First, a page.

It has been said, time and again, that for a child to learn what is most important, lessons must be taught by example, not by words. And, if we want to cultivate certain traits within our children, we must first develop those traits in ourselves.
I have been teaching martial arts to children for a decade and a half and have discovered something amazing about children: they want to learn what is expected of them. Despite all the resistance to ‘pushing buttons’ to their wishes and other things, children want to know the rules and have a deep, almost inherent need to ‘get it right’.
Unfortunately, I also discovered that many of the parents who bring their children to our programs live by two deeply ingrained desires. And even though they express their wishes for their child to develop more trust, discipline and respect, not to mention the ability to protect themselves from the dangers they know exist in the world, they will almost always fulfill these wishes by default, even though it means that it is possible. may your child never develop these important traits and abilities.
What are these wishes?
1) May your child never get mad at them., Y,
2) They never want to have to say “no.”
Is this true for all parents? Of course not. But it is true for many.
Even without these words being spoken, the message is simple and clear when presented in the following ways:
“She doesn’t want to come to class and I don’t want to force her.”
“In reality,” I say. “And why not?”
“Excusez moi?”, comes the answer. “I do not understand.”
“Good,” I add, “Don’t you force her to do other things she doesn’t want to do?” “I’m sure you force her to brush her teeth every day, to go to school even when she says she doesn’t want to, and probably a dozen more things every day, right?”
“Yes, but that’s different” is often the answer.
“Different?” I ask, “How is that?” “Don’t you think this is important?” “Isn’t it still as important today, as the day you brought her in and said she needed to be confident and learn to protect herself?”
Here’s another one that my staff and I regularly hear about.
“I will not commit my son to a year (or three years) Program. That’s too much for someone his age. He does not know what he wants “
Again, my answer is that the father is missing something in the logic, if it is logic that drives it.
“Is your child in school?” I ask.
“Of course,” the answer comes.
“So, do you think education is important and will it take a considerable amount of time to prepare your child for the real world?”
“Yeah. I don’t see what that has to do with karate classes.”
“It has everything to do with karate classes, because this is also an education. One that your child will not get in school or in a textbook. And what he learns here in the form of trust, discipline, pride, respect. and the ability to stand up for what is right will affect every other part of your life, for the rest of your life. “
Again i hear “But this is different.”
“How ?,” I ask. “He will go to school for the next eleven to thirteen years, not counting college. And I’m sure you will make him go, even on days when he doesn’t want to. You will have all the right reasons to explain why this is important, Right? No sir, this is no different. It is exactly the same. And, if it is important for your child to learn the lessons that you brought here to learn, it is less important whether he likes it or not. And, as for not know what you want, that’s why we are here as parents and teachers, right? To guide, provide opportunities and give our children what they need, even if it is not what they want. “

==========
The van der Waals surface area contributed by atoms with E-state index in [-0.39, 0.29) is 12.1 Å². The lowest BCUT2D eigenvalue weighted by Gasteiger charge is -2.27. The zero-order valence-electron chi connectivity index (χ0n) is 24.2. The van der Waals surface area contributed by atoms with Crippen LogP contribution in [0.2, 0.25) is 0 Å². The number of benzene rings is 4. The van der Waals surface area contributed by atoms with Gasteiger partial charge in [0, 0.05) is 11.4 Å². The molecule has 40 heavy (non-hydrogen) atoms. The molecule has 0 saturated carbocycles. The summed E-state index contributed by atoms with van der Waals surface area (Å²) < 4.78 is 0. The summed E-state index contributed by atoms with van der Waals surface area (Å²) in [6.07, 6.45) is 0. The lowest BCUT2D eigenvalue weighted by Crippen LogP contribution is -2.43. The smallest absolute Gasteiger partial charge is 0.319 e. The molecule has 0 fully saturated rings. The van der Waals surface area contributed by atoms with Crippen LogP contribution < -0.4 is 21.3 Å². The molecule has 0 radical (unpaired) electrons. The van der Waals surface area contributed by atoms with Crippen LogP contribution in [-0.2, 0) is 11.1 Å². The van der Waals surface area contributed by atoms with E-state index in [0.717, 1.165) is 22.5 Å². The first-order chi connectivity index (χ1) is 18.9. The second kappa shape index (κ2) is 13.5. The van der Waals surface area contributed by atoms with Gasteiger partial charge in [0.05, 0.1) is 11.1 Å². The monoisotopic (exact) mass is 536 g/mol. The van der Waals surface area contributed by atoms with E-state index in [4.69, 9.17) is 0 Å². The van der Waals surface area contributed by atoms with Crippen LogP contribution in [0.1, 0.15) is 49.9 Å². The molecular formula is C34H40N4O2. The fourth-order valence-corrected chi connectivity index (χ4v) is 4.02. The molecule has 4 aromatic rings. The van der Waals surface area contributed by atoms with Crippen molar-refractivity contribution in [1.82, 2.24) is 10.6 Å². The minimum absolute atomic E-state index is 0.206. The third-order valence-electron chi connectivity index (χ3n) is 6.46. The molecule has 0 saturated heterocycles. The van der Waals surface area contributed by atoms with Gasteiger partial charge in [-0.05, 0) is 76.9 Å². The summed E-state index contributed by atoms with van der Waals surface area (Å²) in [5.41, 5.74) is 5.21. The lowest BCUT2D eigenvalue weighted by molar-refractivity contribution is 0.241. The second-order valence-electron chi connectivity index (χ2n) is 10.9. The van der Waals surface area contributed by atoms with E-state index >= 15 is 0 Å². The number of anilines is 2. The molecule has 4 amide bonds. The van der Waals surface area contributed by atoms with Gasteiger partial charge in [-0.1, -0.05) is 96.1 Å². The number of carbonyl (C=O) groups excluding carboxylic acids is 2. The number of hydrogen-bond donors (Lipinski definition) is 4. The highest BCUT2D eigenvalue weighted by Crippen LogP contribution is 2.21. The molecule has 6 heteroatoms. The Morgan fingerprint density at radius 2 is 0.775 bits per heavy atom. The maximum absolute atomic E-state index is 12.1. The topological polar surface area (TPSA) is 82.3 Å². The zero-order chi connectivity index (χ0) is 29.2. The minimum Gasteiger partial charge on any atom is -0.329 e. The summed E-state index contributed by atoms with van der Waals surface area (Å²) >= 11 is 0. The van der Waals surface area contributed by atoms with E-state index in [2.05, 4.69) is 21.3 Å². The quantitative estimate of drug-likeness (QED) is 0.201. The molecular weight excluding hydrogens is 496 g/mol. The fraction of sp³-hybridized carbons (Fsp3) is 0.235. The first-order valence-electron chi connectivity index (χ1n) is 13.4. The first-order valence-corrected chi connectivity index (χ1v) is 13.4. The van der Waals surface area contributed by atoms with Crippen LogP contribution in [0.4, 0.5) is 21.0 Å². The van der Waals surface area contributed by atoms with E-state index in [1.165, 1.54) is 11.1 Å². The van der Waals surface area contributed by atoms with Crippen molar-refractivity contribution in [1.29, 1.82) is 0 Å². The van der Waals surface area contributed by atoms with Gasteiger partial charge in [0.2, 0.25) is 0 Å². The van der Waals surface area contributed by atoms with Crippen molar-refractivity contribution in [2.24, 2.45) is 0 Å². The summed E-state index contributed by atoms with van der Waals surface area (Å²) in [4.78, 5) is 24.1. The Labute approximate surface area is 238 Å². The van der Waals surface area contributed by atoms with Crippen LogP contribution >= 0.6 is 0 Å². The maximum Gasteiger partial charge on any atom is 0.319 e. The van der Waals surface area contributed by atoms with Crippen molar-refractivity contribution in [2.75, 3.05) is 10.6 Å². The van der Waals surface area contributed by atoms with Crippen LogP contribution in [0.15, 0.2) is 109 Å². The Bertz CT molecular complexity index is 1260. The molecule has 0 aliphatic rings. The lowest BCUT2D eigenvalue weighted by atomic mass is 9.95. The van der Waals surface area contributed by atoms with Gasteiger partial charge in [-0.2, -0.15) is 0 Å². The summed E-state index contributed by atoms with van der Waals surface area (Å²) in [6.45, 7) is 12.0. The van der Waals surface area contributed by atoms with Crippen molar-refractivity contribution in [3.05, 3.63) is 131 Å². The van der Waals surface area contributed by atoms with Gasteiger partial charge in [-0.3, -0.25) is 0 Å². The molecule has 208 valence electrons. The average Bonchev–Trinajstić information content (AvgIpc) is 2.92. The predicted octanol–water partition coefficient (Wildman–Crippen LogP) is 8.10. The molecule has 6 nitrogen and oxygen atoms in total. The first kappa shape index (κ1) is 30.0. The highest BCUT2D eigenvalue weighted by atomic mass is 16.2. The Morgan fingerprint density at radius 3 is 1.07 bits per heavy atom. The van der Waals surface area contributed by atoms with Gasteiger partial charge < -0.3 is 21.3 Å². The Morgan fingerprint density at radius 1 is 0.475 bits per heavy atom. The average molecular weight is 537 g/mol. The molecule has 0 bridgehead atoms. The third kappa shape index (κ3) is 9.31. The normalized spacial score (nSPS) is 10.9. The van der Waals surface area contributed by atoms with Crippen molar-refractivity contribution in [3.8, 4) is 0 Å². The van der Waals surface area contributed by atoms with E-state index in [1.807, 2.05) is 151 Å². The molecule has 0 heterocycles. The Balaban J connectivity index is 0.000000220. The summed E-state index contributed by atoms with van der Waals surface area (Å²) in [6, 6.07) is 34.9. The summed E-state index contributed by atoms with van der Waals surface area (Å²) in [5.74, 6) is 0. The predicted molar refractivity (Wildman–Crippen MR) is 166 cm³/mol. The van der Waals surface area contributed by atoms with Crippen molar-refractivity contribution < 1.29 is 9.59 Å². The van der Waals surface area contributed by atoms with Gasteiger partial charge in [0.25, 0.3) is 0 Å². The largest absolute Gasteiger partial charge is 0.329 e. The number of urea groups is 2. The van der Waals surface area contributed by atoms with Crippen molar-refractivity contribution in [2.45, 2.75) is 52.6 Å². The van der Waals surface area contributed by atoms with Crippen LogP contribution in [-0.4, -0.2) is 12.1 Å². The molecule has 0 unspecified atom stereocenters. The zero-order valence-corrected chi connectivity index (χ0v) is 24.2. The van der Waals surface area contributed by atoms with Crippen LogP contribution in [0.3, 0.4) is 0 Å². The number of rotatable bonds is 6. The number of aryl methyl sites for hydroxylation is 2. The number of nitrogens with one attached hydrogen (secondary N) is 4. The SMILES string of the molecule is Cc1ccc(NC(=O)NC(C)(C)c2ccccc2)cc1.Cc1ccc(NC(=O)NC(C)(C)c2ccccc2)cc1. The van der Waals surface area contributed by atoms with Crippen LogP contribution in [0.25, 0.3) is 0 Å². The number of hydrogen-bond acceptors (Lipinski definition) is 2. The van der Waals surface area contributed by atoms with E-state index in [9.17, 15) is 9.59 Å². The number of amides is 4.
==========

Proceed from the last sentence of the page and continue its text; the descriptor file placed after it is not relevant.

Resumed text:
Actress Bette Davis was quoted as saying: “If your son has never hated you, you have never been a father.” I believe this because I believe that my job is not to be friends with my son, but to be his guide, mentor and teacher to face the challenges of life. If I don’t, who will? And besides, there is a lot of time to be their friend after they have grown to adulthood, have had the same experiences in the world, and can relate to each other as adults. There is a big difference between being ‘friendly’ and being ‘friends’.
For many, I am sure this all seems harsh and many, I am sure, have already stopped reading altogether. My point is simple. We, as parents and teachers, are teaching your children regardless of whether we open our mouths and say the words of the lesson or not.
If we are going to teach our children to do what is important, not just what feels good…
… if we are going to teach them the value of committing to an effort that is worth it because it is worth it, not just because it’s easy or convenient…
… if we go to teach them not to leave In the game of the life …
… we must instill the lessons if like it or not.
How else can we teach and get our children to practice things like commitment if we never give them the opportunity to commit Or do you allow them to quit because something is not fun? When was the last time our creditors allowed us to stop paying our bills because doing so was not fun?
Edward, the English monarch, once condescendingly commented that we have the problems that we have because American parents obey your children rather than the other way around. After a decade and a half of observing and helping parents help their children, I don’t know if he’s right, but I do know, parents who are most committed to their children’s development, regardless of the daily vagaries of the child … This entity that is changing so rapidly that it doesn’t want the same things from one moment to the next, let alone from one year to the next, generally has much more successful adults to be proud of when their children grow up. Are the ones commit to teaching commitment, and a hundred other lessons, that have been blessed with an adult child who can commit to themselves and others and who can be counted on to ‘be there’ when the going gets tough.
You can imagine? What world would we live in if everyone we met were people like this.